Keep in mind this is more of a journal -- my mother trying to catch the moment for later use -- with some artistry but also with some things that one might omit from another draft, such as the continued use of "disgruntled."
1978 last bit
“T. and I were students together,“ I said lightly, to include [the mother’s helper], to make her feel like one of the family. “But we didn’t know each other then. It wasn’t till we started to teach that we got to know each other.”
The children had started to hit each other. T. and I got up. A. stayed with her cup of tea. It was her first day, I thought, she must have felt strange, in this exciting city.
T. cooked dinner. I set the table. R. came home. Now there was a head of beautiful curls. Brownish red Welsh curls. But cut wrong.
“He ought to see to it,” T. said, “Beautiful hair like that, massacred, because he won’t pay more than £1.50.”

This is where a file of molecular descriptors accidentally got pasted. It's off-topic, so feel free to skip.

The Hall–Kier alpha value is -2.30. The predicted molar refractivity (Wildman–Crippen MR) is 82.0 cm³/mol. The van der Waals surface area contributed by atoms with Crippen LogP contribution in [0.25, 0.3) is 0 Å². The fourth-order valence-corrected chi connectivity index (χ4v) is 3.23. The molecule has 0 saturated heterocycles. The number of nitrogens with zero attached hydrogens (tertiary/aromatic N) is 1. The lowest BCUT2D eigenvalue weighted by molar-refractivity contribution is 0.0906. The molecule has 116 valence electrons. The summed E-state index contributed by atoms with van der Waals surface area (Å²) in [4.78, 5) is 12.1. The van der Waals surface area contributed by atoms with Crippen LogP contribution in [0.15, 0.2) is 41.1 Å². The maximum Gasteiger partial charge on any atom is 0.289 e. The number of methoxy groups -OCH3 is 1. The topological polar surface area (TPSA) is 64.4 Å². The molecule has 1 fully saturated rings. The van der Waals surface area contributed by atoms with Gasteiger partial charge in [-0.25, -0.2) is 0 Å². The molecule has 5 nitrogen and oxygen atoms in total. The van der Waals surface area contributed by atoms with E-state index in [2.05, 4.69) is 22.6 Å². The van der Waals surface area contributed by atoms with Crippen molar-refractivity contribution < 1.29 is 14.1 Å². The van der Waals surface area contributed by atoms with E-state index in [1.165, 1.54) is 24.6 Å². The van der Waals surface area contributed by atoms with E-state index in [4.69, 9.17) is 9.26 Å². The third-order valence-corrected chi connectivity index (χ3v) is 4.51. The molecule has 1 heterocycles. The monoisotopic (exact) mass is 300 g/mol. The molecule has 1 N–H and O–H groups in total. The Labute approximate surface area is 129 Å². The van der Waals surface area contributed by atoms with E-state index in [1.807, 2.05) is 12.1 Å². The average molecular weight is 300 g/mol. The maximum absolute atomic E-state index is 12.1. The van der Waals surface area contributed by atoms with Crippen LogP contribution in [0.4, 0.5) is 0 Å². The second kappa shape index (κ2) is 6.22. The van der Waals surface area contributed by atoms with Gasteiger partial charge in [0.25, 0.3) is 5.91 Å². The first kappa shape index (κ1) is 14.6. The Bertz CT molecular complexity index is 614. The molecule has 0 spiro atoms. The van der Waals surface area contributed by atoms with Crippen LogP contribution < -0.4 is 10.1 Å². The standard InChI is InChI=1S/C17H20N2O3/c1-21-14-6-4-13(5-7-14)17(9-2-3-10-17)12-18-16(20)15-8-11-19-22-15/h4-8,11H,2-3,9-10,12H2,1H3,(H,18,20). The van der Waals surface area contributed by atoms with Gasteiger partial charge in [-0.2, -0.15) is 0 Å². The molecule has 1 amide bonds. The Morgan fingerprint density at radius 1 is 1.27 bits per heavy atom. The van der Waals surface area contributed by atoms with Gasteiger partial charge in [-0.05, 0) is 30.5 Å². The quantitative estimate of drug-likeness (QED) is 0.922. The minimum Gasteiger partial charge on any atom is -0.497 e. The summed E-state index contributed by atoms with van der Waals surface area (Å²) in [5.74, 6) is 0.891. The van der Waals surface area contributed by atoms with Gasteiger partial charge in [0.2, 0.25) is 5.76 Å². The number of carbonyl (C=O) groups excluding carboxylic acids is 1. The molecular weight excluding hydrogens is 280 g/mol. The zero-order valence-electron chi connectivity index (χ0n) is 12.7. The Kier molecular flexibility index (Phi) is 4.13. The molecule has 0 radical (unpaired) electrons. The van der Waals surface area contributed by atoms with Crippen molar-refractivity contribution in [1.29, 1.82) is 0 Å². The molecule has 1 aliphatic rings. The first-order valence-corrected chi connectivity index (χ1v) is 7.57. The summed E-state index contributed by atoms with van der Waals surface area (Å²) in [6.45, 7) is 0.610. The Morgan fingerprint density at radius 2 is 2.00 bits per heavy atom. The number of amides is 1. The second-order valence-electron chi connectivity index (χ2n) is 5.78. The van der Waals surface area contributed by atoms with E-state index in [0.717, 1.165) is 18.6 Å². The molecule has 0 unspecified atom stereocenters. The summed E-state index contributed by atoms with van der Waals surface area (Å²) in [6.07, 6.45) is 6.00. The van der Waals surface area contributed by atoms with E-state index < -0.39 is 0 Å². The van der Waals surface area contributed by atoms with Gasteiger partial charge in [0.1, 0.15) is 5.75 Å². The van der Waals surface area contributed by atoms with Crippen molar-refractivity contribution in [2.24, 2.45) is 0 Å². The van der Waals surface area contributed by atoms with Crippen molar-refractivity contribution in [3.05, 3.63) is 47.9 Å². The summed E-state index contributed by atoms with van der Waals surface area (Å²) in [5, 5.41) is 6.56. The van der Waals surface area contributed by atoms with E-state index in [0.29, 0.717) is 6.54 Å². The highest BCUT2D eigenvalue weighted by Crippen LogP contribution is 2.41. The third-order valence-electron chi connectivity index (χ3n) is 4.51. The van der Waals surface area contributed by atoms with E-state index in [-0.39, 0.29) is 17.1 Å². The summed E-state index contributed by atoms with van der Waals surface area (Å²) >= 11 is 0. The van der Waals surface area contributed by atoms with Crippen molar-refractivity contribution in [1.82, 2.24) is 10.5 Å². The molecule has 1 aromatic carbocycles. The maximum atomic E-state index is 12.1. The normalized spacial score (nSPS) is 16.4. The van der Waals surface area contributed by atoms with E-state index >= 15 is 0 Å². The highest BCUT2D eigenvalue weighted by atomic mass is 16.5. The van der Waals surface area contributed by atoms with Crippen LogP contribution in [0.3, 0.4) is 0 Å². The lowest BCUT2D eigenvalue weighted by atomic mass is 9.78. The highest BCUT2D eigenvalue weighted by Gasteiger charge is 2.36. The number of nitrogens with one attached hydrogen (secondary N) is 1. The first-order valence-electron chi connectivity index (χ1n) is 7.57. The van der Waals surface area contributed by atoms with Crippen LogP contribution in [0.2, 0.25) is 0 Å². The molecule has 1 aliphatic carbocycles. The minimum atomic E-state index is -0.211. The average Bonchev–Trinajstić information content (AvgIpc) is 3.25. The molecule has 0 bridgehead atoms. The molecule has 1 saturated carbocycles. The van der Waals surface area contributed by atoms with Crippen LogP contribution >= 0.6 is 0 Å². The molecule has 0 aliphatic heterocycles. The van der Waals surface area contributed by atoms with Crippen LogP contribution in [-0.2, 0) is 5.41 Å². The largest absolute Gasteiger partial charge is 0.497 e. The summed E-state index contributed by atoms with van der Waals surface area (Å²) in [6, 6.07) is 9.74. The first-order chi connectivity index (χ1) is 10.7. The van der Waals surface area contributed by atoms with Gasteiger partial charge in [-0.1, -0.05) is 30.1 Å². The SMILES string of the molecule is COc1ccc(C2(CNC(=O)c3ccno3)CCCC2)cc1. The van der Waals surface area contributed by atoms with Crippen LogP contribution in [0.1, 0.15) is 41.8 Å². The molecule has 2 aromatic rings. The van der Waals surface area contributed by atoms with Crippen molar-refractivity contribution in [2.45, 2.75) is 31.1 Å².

We ate. T. and I cleared the table. I did the dishes. R. and A. sat drinking their coffee. Not talking to each other. R. probably didn’t know what to say to a young American [student turned] mother’s helper with a new BA in drama. And A. wasn’t interested in anyone. Just disgruntled.
The children were bickering again. I gave mine a bath, then she asked A. to read her a story.
“Sure,” I said.
“Sure,” A. said and read a bit of Charlotte’s Web followed by Paddington Plays Golf.
I went up to give my littley her goodnight hug and kiss. A. stood by. Disgruntled.
“Lovely room,” I said. “We’re lucky to get a place at all in London. A room each. I thought you and Cait would have to share.”
A.’s room was identical to Caity’s. Bed, desk, 6 X12 or so. Shower next door. Toilet. Sweet, really.
A. said nothing.
Uh, oh, I thought again. What the hell’s up with her?